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A nation must think before it acts.
Georgetown Journal of International Affairs
Terrorism is a coercive strategy used by groups seeking to compel stronger enemies to accept their demands. To better understand the logic of terrorism and its inherent limitations, we should look beyond terrorists’ offensive capabilities and examine how terrorist groups undermine their enemies’ legitimacy. State legitimacy depends in part on a state’s ability to provide security to its population, while adhering to a set of rules and norms regarding domestic and international behavior. Terrorist groups aim to show that states are unable to provide security to their citizens, pushing governments to take extraordinary security measures that erode the rule of law and the social contract between a state and its society.
Although terrorists can disrupt a state, attaining their strategic goals, such as independence or regime change, is much harder. This is in part because the politics of legitimacy is a double-edged sword: success often requires adopting norms to gain international acceptance—the very same norms that terrorists flout as part of their campaigns of terror.
Terrorist groups exploit states’ traditional defense paradigms using asymmetrical tactics. In their quest for security, states are accustomed to assuming that rival states are the only threat to their survival. But, when every crowded street and shopping mall is a potential target, traditional defense becomes obsolete. States are often left to choose between unappealing options when confronting terrorism, appearing incompetent in the face of a small force or pursuing solutions that violate rules for legitimate use of state power.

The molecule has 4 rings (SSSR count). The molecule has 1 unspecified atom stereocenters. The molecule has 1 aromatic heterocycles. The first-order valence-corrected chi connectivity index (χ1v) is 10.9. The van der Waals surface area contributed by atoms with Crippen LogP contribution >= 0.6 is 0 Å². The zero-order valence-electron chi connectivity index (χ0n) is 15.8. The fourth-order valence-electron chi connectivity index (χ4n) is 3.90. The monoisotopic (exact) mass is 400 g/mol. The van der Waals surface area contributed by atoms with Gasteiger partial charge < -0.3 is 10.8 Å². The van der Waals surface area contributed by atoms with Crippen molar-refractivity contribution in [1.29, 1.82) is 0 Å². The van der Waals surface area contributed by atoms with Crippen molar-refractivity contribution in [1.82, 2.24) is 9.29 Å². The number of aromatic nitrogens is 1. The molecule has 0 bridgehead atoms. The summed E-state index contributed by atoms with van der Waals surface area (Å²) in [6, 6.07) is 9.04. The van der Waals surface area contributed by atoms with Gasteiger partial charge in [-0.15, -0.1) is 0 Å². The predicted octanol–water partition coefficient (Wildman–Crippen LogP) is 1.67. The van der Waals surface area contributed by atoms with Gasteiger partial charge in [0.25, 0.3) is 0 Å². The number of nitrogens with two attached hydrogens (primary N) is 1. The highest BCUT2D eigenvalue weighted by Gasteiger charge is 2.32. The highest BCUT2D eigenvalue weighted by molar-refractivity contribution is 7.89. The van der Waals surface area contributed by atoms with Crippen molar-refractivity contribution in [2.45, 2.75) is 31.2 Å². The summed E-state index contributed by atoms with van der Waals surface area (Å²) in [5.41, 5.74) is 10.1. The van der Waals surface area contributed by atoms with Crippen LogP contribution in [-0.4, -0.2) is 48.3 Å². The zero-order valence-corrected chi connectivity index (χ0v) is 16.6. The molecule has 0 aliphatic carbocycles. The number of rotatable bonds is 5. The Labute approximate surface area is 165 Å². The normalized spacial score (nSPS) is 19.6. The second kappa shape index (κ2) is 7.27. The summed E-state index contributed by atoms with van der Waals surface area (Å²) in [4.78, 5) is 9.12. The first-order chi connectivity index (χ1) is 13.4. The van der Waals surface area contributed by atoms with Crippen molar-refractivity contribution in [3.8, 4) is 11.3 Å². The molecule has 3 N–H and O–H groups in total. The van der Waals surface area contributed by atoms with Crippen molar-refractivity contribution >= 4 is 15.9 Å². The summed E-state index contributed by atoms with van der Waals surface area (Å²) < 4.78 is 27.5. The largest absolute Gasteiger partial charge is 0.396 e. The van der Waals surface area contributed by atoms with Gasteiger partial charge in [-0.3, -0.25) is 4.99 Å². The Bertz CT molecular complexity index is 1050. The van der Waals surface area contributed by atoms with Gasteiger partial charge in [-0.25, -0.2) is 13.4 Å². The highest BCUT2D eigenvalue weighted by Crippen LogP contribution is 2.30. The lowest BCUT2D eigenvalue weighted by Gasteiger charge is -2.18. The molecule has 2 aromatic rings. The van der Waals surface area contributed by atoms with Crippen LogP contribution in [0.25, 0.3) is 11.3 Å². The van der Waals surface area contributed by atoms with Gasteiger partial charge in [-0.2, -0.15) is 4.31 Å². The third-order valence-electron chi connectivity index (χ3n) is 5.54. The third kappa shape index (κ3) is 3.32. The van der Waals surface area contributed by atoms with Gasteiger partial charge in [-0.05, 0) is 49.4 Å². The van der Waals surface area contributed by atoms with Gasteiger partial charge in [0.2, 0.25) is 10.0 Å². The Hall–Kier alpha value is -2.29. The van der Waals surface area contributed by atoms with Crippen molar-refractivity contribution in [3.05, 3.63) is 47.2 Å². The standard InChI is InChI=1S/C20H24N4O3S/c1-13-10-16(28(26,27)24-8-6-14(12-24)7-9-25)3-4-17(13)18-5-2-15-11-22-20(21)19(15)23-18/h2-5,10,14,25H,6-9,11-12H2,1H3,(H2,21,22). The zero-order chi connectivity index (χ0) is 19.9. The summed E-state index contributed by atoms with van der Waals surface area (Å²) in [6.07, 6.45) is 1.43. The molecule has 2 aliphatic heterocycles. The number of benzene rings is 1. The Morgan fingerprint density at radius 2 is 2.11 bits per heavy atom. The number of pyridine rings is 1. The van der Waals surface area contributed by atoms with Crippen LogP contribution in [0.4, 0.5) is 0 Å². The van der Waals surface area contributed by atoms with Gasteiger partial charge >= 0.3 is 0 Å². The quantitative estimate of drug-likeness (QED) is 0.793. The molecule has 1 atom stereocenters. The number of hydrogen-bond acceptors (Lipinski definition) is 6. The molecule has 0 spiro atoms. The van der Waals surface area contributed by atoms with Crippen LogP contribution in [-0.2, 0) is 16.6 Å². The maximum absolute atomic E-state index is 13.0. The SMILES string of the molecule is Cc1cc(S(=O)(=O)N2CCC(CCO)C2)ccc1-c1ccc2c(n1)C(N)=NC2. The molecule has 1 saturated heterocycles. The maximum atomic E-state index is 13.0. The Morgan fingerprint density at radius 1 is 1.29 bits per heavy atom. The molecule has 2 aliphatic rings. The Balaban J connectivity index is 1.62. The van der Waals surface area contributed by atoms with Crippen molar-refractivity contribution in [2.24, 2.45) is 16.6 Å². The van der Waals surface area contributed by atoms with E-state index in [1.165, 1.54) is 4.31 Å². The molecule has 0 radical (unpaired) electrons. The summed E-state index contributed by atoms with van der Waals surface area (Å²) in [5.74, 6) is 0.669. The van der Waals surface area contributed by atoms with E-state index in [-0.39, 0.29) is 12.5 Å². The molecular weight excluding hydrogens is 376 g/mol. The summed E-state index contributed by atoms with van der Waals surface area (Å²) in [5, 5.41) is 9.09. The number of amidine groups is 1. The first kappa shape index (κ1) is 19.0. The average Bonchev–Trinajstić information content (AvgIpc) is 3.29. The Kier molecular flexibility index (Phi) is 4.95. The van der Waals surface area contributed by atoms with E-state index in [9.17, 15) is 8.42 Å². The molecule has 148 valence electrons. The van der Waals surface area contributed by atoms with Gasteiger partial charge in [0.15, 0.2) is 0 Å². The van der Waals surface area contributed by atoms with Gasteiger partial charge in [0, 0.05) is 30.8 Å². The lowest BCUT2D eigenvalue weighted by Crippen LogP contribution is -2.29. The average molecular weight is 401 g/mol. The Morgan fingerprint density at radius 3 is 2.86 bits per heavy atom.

The challenge is greatest for Western states. Citizens’ expectations determine terrorists’ ability to erode public trust in the competence of a government. Western populations expect their governments to provide a high level of personal security, while adhering to international laws and norms. However, such expectations are incompatible in light of an individuals’ or groups’ ability to inflict widespread harm by employing simple measures and weapons—such as motor vehicles. The result? A greater pressure on Western states to provide an unrealistic level of security, which in turn leads to disproportionate responses. The 2013 Boston Marathon bombing, and subsequent lockdown, demonstrates how a state response increases the impact of even a small-scale terrorist attack.